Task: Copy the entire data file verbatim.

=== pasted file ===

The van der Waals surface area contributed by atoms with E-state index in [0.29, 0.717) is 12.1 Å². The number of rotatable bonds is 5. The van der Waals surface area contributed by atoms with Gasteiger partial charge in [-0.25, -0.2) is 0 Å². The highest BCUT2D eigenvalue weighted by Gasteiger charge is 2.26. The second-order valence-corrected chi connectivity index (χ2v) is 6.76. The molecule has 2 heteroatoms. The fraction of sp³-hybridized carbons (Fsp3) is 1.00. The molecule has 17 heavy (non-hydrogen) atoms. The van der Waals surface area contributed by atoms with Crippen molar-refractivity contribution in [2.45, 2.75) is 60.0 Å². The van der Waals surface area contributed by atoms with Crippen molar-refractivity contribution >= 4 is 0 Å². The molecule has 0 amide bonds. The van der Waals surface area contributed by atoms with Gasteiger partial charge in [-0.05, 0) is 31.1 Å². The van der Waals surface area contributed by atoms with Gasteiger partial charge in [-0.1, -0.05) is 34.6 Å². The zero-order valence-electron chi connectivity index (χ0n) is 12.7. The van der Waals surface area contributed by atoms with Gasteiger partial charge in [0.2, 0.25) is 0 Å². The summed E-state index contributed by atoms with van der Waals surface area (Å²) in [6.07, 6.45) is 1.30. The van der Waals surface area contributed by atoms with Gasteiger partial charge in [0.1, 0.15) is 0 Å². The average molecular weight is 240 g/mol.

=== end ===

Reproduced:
The van der Waals surface area contributed by atoms with E-state index in [0.29, 0.717) is 12.1 Å². The number of rotatable bonds is 5. The van der Waals surface area contributed by atoms with Gasteiger partial charge in [-0.25, -0.2) is 0 Å². The highest BCUT2D eigenvalue weighted by Gasteiger charge is 2.26. The second-order valence-corrected chi connectivity index (χ2v) is 6.76. The molecule has 2 heteroatoms. The fraction of sp³-hybridized carbons (Fsp3) is 1.00. The molecule has 17 heavy (non-hydrogen) atoms. The van der Waals surface area contributed by atoms with Crippen molar-refractivity contribution in [2.45, 2.75) is 60.0 Å². The van der Waals surface area contributed by atoms with Crippen molar-refractivity contribution >= 4 is 0 Å². The molecule has 0 amide bonds. The van der Waals surface area contributed by atoms with Gasteiger partial charge in [-0.05, 0) is 31.1 Å². The van der Waals surface area contributed by atoms with Gasteiger partial charge in [-0.1, -0.05) is 34.6 Å². The zero-order valence-electron chi connectivity index (χ0n) is 12.7. The van der Waals surface area contributed by atoms with Gasteiger partial charge in [0.2, 0.25) is 0 Å². The summed E-state index contributed by atoms with van der Waals surface area (Å²) in [6.07, 6.45) is 1.30. The van der Waals surface area contributed by atoms with Gasteiger partial charge in [0.1, 0.15) is 0 Å². The average molecular weight is 240 g/mol.